Watching Margot at the Wedding is like reading a novella that Harper’s Magazine would publish or that might land in the Best American Short Stories’ yearly anthology, which is another way of saying that watching Margot at the Wedding is a good way to remind yourself that all relationships suck, human beings suck, and the whole wide world sucks, too. Then again, you can say the same thing about director Noah Baumbach’s last movie, The Squid and the Whale.
The similarities between the two movies are striking, but none more so than the unhealthy relationship between children and smothering, mentally manipulative parents who tend to project their own depression onto them. Margot (Nicole Kidman) has returned to her childhood home with her possibly autistic son, Claude (Zane Pais), for the marriage of her estranged sister, Pauline (Jennifer Jason Leigh), to a directionless artist named Malcolm (Jack Black). She returns not so much to be there for her sister, but instead to be closer to a fellow author, Dick (Ciarán Hinds), who she’d like to be screwing instead of the husband she’s in the process of leaving. Pauline knows her sister all too well, but can’t act, as the snide author picks her and Malcolm’s lives apart while trying to sabotage their relationship by revealing a secret Pauline confided in her to Claude, who in turn reveals it to Pauline’s daughter – that Pauline is, in fact, pregnant. Malcolm did not even know this, so that should give you some perspective on how truly evil Margot is.
This tends to be the problem with adapting most critically acclaimed author’s short stories – at least those from the contemporary set – to the big screen. Reprehensible behavior in complex characters might be bearable and enlightening in short 10 to 15 page bursts – hell, maybe even up to 30 pages – but sitting through an hour and a half, or two hours worth of human folly and failure only to reach an inward, unexpressed epiphany is decidedly less satisfying.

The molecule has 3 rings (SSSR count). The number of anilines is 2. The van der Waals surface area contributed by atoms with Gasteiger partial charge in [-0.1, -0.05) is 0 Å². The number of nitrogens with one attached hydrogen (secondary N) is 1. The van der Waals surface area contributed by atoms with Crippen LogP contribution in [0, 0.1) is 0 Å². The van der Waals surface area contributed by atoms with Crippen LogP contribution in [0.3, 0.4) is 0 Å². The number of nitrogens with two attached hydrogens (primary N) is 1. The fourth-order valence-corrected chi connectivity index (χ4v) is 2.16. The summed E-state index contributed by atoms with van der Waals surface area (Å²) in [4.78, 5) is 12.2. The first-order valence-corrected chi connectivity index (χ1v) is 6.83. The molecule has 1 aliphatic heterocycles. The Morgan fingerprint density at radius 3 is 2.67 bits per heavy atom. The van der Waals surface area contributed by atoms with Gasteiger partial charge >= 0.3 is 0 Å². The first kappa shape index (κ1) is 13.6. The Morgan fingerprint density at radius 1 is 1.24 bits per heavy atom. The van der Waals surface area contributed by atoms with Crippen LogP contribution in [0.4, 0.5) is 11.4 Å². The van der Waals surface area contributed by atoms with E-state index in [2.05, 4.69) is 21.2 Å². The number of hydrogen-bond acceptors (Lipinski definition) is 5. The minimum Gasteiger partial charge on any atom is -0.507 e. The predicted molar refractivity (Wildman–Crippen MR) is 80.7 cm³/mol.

Kidman’s Margot, while intricately drawn and brilliantly performed, is the type of inhuman monster authors like to try to humanize, but that doesn’t make me want to give her so much of my time at the cineplex. Her epiphany in the final moments of the movie, as relevant as it is to hers and Baumbach’s story – which, just to make clear, is an original screen story with stylistic ties to the short story – remains elusive and ill-defined to the rest of us, which in turns leaves audiences unsure what to take away from the movie. A change has taken place, but it’s so nebulous that you can’t help but wonder if it was all worth it.
This is not to say that Margot at the Wedding isn’t worth checking out; it’s a wonderful piece of intelligent filmmaking with a screenplay sure to earn Baumbach another Oscar nod and, if the stars align, Kidman and Leigh, too. Kidman, in fact, delivers one of her finest performances ever only marred by an extended masturbation sequence that, as you watch her hips writhe, you know she did to impress Academy voters (and, um, me). The problem is solely derived from the satisfaction one can draw from a short story on film. It’s plenty worth plowing through it like any, say, Richard Ford work, but you won’t want to try re-reading it, or re-watching it, for a long, long time.